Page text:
March 8 2011

The Crippled God

The Crippled God by Steven Erikson marks the tenth and final volume of The Malazan Book of the Fallen. I’ll start off by saying that this is a heck of a book that I enjoyed very much. It is the concluding volume of a particular tale–that of the Fallen, but I should note that it is not the end of the Malazan tale. For one thing, Ian Esslemont has a number of books to write in his ongoing series set in the same universe and Steven Erikson has already announced a prequel trilogy of sorts set in the Tiste Andii world. So, while there are conclusions in The Crippled God it is not a complete conclusion and doesn’t provide all answers to all things. This shouldn’t really be a surprise to anyone who has journeyed this far into the tale. The Crippled God itself is also very definitely the second half of Dust of Dreams. While ee don’t get all of our questions answered, but we get a lot of them. When I was done, I had a sense of satisfaction and completeness suitable for a final volume.
I’m going to attempt to side step any spoilers in this first part of the review and make it relatively safe for someone who hasn’t read this far into the series. So the first thing a lonely reader sitting there looking at 10 big books might wonder is–Is it worth it? Does Erikson pull it off?
My answer to that is yes–The Malazan Book of the Fallen is certainly worth it, he does pull it off. It’s a vast journey, fun epic trip across multiple continents (indeed worlds), cultures, species and the human condition. The Crippled God caps off this first part of the journey.
If you have read Dust of Dreams then be assured that many of the questions that are left at the end of that book are answered pretty quickly. There are moments of beauty and moments of despair. You’ll have plenty of moments to pump your fist in approval as long time friends perform acts of epicness. You will also have moments of sadness for those lost along the way. At its heart, The Malazan Book of the Fallen is a tale of tragic compassion. It is a tale of the humanness in the world–both for the good and for the bad.
A final non-spoilery note is that I found it amazing how many events from Gardens of the Moon and Deadhouse Gates are referenced and indeed crucial.
Now, I’m going to venture a little further into the book. I won’t be giving away anything that isn’t in the cover blurbs, but if you really don’t want to know anything at all about the contents, then be happy knowing that it is worth reading.


Very Minor spoilers:


In the first couple of chapters, we have a flurry of threads beginning to come together. The titanic battle at the close of Dust of Dreams certainly left us with a cliff hanger for a year. We find out about some of our favorites within these first two chapters and some people we hadn’t seen for a while. The ground is also set as various people try to catch up to where they presume the main force of the Bonehunters has gotten. Suffice it to say that they do catch up and there is a force with which to catch up.
In the middle portion of the book, we play out a lot of thirsty marching and introspection, but we also see the events in Kurald Galain as the Shake and the Tisti Liosan face off on the First Shore. There is action aplenty in these events, such that the book reaches a medium climax. But wait, there’s more–oh so much more. As the events draw into multiple clashing finales as we move into Kolanse, we find the answer to just what Shadowthrone and Cotillion have been planning.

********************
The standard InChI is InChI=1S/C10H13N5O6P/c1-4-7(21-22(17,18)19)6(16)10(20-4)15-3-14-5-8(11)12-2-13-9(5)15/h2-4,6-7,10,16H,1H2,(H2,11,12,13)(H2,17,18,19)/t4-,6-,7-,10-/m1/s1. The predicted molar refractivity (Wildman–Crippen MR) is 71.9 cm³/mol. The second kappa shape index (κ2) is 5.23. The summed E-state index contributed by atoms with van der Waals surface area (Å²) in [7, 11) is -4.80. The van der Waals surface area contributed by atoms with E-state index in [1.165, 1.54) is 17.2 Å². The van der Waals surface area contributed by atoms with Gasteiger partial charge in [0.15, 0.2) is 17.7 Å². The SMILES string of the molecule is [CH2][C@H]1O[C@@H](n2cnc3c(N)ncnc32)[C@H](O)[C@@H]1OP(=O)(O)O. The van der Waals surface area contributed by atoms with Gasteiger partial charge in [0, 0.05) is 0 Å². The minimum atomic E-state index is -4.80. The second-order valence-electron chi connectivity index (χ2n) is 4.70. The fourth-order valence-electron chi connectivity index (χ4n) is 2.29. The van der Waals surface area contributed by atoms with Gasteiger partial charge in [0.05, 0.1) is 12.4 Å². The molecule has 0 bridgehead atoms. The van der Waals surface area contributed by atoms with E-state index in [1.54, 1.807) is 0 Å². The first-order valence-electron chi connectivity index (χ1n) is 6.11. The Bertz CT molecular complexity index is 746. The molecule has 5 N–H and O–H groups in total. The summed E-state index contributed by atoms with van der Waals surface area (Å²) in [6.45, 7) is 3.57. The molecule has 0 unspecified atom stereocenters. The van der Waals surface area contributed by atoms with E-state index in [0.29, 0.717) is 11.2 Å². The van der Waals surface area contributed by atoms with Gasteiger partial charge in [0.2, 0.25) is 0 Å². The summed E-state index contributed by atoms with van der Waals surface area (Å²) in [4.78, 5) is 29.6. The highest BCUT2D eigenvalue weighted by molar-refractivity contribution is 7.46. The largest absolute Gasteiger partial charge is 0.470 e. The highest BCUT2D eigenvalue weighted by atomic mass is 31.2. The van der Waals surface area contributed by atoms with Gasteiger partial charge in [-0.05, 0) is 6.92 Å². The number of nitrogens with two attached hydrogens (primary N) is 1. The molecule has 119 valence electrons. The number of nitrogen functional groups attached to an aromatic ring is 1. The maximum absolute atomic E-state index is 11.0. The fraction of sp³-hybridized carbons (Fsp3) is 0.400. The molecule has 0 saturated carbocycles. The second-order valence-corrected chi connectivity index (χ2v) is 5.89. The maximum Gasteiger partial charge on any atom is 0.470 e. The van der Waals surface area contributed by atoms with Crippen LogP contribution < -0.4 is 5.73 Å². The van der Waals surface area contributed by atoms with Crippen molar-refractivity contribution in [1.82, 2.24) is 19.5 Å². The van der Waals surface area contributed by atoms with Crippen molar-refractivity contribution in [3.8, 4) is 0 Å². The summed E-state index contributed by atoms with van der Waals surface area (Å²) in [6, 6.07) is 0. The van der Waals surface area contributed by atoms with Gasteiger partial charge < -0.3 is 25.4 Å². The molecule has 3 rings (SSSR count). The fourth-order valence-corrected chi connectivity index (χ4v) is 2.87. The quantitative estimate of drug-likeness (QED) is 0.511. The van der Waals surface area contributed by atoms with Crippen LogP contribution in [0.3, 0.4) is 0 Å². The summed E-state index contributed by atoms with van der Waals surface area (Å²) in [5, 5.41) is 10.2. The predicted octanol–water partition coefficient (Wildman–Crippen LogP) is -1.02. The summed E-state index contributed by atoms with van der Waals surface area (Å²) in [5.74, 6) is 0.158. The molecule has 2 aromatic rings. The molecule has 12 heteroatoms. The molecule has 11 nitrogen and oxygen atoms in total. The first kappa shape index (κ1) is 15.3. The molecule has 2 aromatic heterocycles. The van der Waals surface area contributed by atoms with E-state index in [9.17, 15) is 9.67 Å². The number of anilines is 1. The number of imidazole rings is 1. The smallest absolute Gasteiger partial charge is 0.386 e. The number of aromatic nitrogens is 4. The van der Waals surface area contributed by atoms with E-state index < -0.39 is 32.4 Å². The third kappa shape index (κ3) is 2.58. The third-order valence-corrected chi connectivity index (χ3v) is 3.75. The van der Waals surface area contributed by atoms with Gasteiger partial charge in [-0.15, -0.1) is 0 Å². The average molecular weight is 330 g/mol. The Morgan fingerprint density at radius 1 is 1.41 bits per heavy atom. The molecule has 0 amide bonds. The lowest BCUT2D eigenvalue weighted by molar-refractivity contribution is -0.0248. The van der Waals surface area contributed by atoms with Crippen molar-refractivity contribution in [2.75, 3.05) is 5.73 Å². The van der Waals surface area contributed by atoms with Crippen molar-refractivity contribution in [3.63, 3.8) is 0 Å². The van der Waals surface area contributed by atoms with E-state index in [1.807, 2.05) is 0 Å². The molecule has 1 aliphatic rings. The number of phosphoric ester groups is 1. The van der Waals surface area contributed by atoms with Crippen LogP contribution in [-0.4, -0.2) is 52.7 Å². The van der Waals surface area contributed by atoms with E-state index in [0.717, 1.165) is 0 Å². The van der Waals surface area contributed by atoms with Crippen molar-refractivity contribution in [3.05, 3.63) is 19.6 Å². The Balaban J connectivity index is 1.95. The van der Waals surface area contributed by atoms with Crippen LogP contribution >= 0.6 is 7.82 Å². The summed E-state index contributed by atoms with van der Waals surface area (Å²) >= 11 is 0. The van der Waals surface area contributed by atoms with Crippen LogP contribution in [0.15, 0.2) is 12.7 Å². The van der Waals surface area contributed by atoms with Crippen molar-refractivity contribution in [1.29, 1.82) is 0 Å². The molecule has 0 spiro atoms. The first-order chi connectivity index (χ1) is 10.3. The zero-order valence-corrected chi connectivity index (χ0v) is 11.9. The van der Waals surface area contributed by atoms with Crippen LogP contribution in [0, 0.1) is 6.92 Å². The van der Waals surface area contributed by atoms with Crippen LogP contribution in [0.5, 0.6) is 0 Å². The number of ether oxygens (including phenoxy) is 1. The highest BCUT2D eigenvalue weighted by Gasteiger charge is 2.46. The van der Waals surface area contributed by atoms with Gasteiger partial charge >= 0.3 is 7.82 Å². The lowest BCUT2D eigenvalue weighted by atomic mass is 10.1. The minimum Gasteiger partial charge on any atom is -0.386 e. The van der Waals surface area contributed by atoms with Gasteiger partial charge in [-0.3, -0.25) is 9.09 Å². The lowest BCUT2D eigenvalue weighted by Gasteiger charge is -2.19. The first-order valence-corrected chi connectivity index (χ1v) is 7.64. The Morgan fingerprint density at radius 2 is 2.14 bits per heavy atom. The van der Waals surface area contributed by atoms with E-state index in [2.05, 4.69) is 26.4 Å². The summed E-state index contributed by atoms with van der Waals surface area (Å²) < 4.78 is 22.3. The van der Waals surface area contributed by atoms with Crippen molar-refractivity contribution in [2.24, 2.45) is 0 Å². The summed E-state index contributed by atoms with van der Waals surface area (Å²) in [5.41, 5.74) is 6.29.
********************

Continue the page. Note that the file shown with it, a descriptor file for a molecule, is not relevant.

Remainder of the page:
Ok, now, below the cut I’m going to get a bit more specific. I’m not going to let the whole cat out of the bag, but I’m going to peak inside a bit and talk about a few of my favorite parts and characters.


Minor spoilers:


First off, we find out that Quick Ben survives the titanic bolt of Lizard Doom and that he is standing at the Spar of Andii right next to the realms of chaos. Remember the Spar of Andii from Gardens of the Moon where Quick had a chat with Hairlock? This was my first real fist pumping moment. Quick has always been a favorite of mine. He’s mysterious. He’s sneaky and he’s powerful. We get to see quite a bit of all of these traits in this book. In the end, he’s still sneaky, mysterious and powerful.
One person we’ve always had a limited view of has been Laseen. Going into this book I was quite curious on whether we would get any new info on her. Was she really incompetent or was she in on the plan? Well, she doesn’t enter in at all as far as I can see. So there is a small thread not quite answered. But, not answered is fine too–it lets us make up our own answers.
We do get an answer to what Shadowthrone and Cotillion’s plot(s) are. I’m not going to reveal it here as that would be telling a little too much. I’ll say that it was plan 2 out of the list of plans I thought might be used. For anyone who has read the whole thing I’ll say that I think they planned it down to the final action–if they got that far. And, that final action is one representing compassion.
We get to see Draconus in action. He is indeed a force. I wonder if we’ll get to see just how Anomander took him out in the Kharkanus books?
Icarium is still around. But, mostly not in an active role. Mappo is searching for him. The Mappo/Icarium storyline continues as one of the most touching and deeply tragic lines in fantasy.
Shadowthrone is everywhere. We get some really nice looks at various gods and their motivations.

Now that we’ve reached the end, I guess my final thoughts are–well done Steven Erikson. Pause and reflect in a job complete. Now, get back to work along with Ian. 🙂

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Posted March 8, 2011 by user in category "Book review

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